Recovering from disaster: Gulf oil production on the rise

Oil work is growing again in the Gulf

Nearly two and a half years after the Deepwater Horizon oil spill – a disaster that spilled 4.9 million barrels of crude oil into the Gulf of Mexico over a span of three months – production is growing again in the area.

According to projections made by the consulting firm Bentek Energy, oil flows from the Gulf are expected to increase by as much as 28 percent by the year 2022. This would put production at around 1.8 million barrels, increasing the need for oilfield equipment.

Following the Deepwater event – recorded as the worst offshore oil spill in U.S. history – production from the Gulf fell by a considerable amount. Today, the area accounts for just 20 percent of the country's oil. But, a reevaluation of practices and a series of adjustments that promote the mitigation of environmental dangers have given oilfield producers the opportunity to implement a cleaner and more efficient strategy.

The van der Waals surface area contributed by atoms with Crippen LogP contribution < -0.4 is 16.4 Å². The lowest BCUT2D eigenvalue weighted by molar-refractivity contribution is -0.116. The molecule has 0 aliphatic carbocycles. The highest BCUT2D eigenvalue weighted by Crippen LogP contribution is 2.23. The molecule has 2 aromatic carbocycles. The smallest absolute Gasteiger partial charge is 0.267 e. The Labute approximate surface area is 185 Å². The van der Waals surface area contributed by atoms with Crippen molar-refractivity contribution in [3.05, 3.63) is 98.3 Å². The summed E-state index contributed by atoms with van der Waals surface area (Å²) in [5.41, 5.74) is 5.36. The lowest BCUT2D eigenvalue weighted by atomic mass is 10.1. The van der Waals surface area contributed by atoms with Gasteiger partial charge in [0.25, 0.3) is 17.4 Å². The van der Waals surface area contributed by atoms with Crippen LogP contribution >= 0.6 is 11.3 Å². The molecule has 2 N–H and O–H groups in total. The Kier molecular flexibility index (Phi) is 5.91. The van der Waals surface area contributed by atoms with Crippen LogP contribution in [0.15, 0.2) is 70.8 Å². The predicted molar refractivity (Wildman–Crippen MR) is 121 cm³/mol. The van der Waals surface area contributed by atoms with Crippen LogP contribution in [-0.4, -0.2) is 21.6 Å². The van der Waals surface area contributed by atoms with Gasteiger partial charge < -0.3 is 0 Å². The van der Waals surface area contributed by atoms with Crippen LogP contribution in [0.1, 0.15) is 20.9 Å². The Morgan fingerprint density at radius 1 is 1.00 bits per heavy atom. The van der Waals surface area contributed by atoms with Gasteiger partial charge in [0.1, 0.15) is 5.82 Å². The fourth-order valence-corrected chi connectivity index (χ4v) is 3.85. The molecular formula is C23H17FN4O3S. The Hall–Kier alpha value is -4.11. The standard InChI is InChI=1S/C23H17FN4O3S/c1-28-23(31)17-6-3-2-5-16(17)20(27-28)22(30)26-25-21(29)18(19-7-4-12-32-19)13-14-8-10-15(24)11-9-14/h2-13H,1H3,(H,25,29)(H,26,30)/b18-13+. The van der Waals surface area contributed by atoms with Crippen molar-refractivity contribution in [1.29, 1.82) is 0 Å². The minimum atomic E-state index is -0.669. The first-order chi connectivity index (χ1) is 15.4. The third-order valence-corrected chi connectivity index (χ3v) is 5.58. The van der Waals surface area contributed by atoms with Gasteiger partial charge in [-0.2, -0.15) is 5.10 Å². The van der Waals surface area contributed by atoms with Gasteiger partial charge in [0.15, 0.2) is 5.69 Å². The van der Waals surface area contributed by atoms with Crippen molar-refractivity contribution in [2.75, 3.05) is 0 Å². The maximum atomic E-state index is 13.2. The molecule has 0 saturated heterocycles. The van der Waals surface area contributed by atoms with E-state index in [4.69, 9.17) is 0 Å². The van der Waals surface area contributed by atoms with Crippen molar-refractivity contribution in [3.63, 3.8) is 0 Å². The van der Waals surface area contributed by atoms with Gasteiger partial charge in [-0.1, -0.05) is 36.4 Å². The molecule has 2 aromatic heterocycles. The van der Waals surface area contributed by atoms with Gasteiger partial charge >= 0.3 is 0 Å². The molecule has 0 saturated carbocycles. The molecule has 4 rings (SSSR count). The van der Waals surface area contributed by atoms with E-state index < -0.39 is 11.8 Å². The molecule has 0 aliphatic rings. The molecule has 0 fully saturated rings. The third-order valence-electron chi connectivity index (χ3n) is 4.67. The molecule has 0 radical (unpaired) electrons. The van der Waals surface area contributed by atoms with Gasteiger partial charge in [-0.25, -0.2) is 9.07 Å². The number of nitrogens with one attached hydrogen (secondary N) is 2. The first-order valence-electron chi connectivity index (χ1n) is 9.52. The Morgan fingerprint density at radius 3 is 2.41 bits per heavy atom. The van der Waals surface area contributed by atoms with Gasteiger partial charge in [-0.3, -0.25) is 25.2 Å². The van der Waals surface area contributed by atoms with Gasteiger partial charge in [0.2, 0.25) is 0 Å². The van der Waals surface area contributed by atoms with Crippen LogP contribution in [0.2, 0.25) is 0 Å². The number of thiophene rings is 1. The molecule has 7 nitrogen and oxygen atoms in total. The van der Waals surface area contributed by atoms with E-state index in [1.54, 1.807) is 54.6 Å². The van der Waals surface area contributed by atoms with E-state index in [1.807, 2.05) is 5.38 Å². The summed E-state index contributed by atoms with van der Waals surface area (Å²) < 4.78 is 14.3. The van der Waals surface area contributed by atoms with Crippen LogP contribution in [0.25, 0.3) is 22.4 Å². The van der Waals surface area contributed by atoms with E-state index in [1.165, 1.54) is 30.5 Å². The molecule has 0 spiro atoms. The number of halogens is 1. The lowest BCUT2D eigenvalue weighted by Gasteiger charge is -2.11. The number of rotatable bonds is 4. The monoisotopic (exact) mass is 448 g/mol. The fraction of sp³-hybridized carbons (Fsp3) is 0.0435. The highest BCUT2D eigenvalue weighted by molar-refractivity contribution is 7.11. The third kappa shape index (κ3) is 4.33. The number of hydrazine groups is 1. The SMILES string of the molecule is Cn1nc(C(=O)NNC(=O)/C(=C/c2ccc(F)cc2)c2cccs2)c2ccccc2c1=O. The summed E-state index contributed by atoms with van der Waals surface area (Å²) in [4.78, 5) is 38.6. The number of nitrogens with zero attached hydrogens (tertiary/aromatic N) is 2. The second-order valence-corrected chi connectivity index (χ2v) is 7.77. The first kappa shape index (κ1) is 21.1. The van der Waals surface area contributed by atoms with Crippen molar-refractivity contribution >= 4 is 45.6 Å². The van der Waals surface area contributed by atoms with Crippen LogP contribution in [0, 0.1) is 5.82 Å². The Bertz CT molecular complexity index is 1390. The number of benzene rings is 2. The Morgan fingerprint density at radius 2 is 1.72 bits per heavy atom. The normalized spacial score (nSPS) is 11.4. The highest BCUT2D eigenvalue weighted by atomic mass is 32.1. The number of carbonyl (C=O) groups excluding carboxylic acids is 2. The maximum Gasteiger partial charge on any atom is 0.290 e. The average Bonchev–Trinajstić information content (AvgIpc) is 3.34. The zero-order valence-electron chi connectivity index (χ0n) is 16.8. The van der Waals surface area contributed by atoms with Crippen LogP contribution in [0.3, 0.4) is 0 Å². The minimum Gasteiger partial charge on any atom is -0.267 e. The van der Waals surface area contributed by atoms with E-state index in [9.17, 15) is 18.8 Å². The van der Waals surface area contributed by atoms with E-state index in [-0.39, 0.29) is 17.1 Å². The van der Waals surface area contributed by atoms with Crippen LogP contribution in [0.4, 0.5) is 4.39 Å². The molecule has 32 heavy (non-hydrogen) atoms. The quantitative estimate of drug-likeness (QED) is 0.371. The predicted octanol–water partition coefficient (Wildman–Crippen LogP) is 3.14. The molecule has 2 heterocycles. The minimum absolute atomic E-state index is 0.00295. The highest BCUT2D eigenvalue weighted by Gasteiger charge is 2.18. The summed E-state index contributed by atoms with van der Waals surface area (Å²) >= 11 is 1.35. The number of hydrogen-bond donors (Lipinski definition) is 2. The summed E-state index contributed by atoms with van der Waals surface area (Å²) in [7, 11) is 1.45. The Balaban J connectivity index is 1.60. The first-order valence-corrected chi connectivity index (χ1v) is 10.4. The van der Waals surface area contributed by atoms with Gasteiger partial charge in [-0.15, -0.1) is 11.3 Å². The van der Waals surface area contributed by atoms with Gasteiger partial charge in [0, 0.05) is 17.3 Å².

New regulations have restricted exploration, one of the key factors that led to the 2010 blast at BP's Macondo well. Today, companies are encouraged to enact well testing policies as well. Bill Herbert, a managing director with investment bank Simmons & Co., told the news source that he is encouraged by the progress oil companies are making in the Gulf.

"Bottom-line, the Gulf of Mexico is in considerably better shape than even the most ardent optimists envisioned following Macondo," Herbert said.

As production increases, so will expectations, which will increase demand levels. To comply, oilfield producers will want to invest in solutions such as hydraulic lift, which will help oil companies remove oil from the ground efficiently and safely. Those interested in these solutions should contact an oilfield technology provider.